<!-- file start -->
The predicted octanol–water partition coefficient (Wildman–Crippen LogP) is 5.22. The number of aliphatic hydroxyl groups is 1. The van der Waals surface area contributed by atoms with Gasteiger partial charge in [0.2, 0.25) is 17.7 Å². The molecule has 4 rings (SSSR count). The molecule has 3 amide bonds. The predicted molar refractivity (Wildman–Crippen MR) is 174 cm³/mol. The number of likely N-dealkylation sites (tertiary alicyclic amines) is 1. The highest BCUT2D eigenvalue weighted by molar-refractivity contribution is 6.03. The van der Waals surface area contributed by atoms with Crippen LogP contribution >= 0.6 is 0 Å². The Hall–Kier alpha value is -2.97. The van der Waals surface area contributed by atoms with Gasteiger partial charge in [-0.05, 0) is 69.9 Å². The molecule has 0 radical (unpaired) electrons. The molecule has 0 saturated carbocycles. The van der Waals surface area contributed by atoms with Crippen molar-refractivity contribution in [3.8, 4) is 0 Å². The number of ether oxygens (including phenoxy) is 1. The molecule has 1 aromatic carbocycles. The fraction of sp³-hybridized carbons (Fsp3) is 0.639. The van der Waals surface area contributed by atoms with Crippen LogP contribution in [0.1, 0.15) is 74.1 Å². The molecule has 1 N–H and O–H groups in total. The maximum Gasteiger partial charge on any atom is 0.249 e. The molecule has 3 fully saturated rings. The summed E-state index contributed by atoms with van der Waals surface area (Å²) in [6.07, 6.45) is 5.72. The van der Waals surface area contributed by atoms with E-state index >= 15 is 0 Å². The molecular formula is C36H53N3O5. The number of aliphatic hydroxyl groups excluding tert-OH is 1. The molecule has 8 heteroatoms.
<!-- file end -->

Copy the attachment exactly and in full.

The predicted octanol–water partition coefficient (Wildman–Crippen LogP) is 5.22. The number of aliphatic hydroxyl groups is 1. The van der Waals surface area contributed by atoms with Gasteiger partial charge in [0.2, 0.25) is 17.7 Å². The molecule has 4 rings (SSSR count). The molecule has 3 amide bonds. The predicted molar refractivity (Wildman–Crippen MR) is 174 cm³/mol. The number of likely N-dealkylation sites (tertiary alicyclic amines) is 1. The highest BCUT2D eigenvalue weighted by molar-refractivity contribution is 6.03. The van der Waals surface area contributed by atoms with Crippen LogP contribution >= 0.6 is 0 Å². The Hall–Kier alpha value is -2.97. The van der Waals surface area contributed by atoms with Gasteiger partial charge in [-0.05, 0) is 69.9 Å². The molecule has 0 radical (unpaired) electrons. The molecule has 0 saturated carbocycles. The van der Waals surface area contributed by atoms with Crippen molar-refractivity contribution in [3.8, 4) is 0 Å². The number of ether oxygens (including phenoxy) is 1. The molecule has 1 aromatic carbocycles. The fraction of sp³-hybridized carbons (Fsp3) is 0.639. The van der Waals surface area contributed by atoms with Crippen LogP contribution in [0.1, 0.15) is 74.1 Å². The molecule has 1 N–H and O–H groups in total. The maximum Gasteiger partial charge on any atom is 0.249 e. The molecule has 3 fully saturated rings. The summed E-state index contributed by atoms with van der Waals surface area (Å²) in [6.07, 6.45) is 5.72. The van der Waals surface area contributed by atoms with E-state index >= 15 is 0 Å². The molecular formula is C36H53N3O5. The number of aliphatic hydroxyl groups excluding tert-OH is 1. The molecule has 8 heteroatoms.